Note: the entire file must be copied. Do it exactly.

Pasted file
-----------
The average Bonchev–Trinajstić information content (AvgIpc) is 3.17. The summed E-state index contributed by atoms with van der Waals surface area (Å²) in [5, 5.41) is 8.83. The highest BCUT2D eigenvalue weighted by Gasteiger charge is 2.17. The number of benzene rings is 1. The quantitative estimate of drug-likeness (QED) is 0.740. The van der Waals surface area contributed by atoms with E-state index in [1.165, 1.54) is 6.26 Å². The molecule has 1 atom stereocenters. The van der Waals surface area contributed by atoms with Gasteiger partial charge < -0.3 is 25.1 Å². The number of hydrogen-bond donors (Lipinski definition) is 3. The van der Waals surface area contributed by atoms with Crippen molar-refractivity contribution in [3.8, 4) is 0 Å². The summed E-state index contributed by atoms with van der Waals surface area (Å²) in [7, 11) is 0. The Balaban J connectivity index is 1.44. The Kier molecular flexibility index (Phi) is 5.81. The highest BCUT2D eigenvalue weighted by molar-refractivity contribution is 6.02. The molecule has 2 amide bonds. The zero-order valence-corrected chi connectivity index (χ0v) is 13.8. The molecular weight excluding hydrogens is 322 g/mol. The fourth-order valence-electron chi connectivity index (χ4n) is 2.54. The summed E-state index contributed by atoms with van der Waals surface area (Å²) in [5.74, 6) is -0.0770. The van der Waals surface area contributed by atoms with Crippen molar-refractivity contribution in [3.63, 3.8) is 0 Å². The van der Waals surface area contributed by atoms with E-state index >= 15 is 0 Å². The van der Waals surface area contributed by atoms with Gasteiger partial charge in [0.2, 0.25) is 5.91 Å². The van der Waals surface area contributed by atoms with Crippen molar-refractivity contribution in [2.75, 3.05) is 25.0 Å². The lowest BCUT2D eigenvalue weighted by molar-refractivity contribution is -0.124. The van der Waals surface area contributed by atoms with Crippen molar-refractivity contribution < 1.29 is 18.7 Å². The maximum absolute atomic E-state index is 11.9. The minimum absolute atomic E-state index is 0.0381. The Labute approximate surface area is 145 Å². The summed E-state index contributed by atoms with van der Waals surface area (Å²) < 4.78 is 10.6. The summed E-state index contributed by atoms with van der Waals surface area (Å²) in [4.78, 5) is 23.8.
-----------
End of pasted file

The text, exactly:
The average Bonchev–Trinajstić information content (AvgIpc) is 3.17. The summed E-state index contributed by atoms with van der Waals surface area (Å²) in [5, 5.41) is 8.83. The highest BCUT2D eigenvalue weighted by Gasteiger charge is 2.17. The number of benzene rings is 1. The quantitative estimate of drug-likeness (QED) is 0.740. The van der Waals surface area contributed by atoms with E-state index in [1.165, 1.54) is 6.26 Å². The molecule has 1 atom stereocenters. The van der Waals surface area contributed by atoms with Gasteiger partial charge < -0.3 is 25.1 Å². The number of hydrogen-bond donors (Lipinski definition) is 3. The van der Waals surface area contributed by atoms with Crippen molar-refractivity contribution in [3.8, 4) is 0 Å². The summed E-state index contributed by atoms with van der Waals surface area (Å²) in [7, 11) is 0. The Balaban J connectivity index is 1.44. The Kier molecular flexibility index (Phi) is 5.81. The highest BCUT2D eigenvalue weighted by molar-refractivity contribution is 6.02. The molecule has 2 amide bonds. The zero-order valence-corrected chi connectivity index (χ0v) is 13.8. The molecular weight excluding hydrogens is 322 g/mol. The fourth-order valence-electron chi connectivity index (χ4n) is 2.54. The summed E-state index contributed by atoms with van der Waals surface area (Å²) in [5.74, 6) is -0.0770. The van der Waals surface area contributed by atoms with Crippen molar-refractivity contribution in [3.63, 3.8) is 0 Å². The van der Waals surface area contributed by atoms with E-state index >= 15 is 0 Å². The van der Waals surface area contributed by atoms with Gasteiger partial charge in [0.2, 0.25) is 5.91 Å². The van der Waals surface area contributed by atoms with Crippen molar-refractivity contribution in [2.75, 3.05) is 25.0 Å². The lowest BCUT2D eigenvalue weighted by molar-refractivity contribution is -0.124. The van der Waals surface area contributed by atoms with Crippen molar-refractivity contribution < 1.29 is 18.7 Å². The maximum absolute atomic E-state index is 11.9. The minimum absolute atomic E-state index is 0.0381. The Labute approximate surface area is 145 Å². The summed E-state index contributed by atoms with van der Waals surface area (Å²) < 4.78 is 10.6. The summed E-state index contributed by atoms with van der Waals surface area (Å²) in [4.78, 5) is 23.8.